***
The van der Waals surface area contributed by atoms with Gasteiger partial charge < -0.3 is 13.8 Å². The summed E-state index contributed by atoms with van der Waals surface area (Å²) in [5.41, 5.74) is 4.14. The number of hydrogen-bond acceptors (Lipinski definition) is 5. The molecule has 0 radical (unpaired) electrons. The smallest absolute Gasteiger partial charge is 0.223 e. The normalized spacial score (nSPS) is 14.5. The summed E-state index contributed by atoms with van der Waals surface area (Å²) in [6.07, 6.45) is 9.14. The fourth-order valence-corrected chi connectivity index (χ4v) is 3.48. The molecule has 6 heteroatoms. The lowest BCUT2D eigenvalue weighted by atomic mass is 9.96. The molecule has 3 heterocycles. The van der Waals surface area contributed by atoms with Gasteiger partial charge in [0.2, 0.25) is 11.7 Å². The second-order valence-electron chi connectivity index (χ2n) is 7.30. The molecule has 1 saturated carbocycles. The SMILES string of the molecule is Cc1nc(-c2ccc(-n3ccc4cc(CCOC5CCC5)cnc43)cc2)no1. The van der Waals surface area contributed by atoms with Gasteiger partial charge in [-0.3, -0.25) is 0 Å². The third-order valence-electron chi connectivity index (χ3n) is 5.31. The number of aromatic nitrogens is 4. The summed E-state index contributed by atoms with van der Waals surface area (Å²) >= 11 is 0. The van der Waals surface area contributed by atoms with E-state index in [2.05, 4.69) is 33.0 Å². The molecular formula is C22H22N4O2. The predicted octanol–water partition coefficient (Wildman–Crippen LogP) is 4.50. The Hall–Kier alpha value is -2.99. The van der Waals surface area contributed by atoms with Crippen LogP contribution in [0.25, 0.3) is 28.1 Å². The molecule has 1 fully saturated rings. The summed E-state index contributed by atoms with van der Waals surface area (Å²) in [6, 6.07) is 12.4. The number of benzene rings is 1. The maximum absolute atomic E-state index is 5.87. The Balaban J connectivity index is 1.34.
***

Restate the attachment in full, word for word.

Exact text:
The van der Waals surface area contributed by atoms with Gasteiger partial charge < -0.3 is 13.8 Å². The summed E-state index contributed by atoms with van der Waals surface area (Å²) in [5.41, 5.74) is 4.14. The number of hydrogen-bond acceptors (Lipinski definition) is 5. The molecule has 0 radical (unpaired) electrons. The smallest absolute Gasteiger partial charge is 0.223 e. The normalized spacial score (nSPS) is 14.5. The summed E-state index contributed by atoms with van der Waals surface area (Å²) in [6.07, 6.45) is 9.14. The fourth-order valence-corrected chi connectivity index (χ4v) is 3.48. The molecule has 6 heteroatoms. The lowest BCUT2D eigenvalue weighted by atomic mass is 9.96. The molecule has 3 heterocycles. The van der Waals surface area contributed by atoms with Gasteiger partial charge in [0.2, 0.25) is 11.7 Å². The second-order valence-electron chi connectivity index (χ2n) is 7.30. The molecule has 1 saturated carbocycles. The SMILES string of the molecule is Cc1nc(-c2ccc(-n3ccc4cc(CCOC5CCC5)cnc43)cc2)no1. The van der Waals surface area contributed by atoms with Gasteiger partial charge in [-0.3, -0.25) is 0 Å². The third-order valence-electron chi connectivity index (χ3n) is 5.31. The number of aromatic nitrogens is 4. The summed E-state index contributed by atoms with van der Waals surface area (Å²) >= 11 is 0. The van der Waals surface area contributed by atoms with E-state index in [2.05, 4.69) is 33.0 Å². The molecular formula is C22H22N4O2. The predicted octanol–water partition coefficient (Wildman–Crippen LogP) is 4.50. The Hall–Kier alpha value is -2.99. The van der Waals surface area contributed by atoms with Crippen LogP contribution in [0.25, 0.3) is 28.1 Å². The molecule has 1 fully saturated rings. The summed E-state index contributed by atoms with van der Waals surface area (Å²) in [6, 6.07) is 12.4. The number of benzene rings is 1. The maximum absolute atomic E-state index is 5.87. The Balaban J connectivity index is 1.34.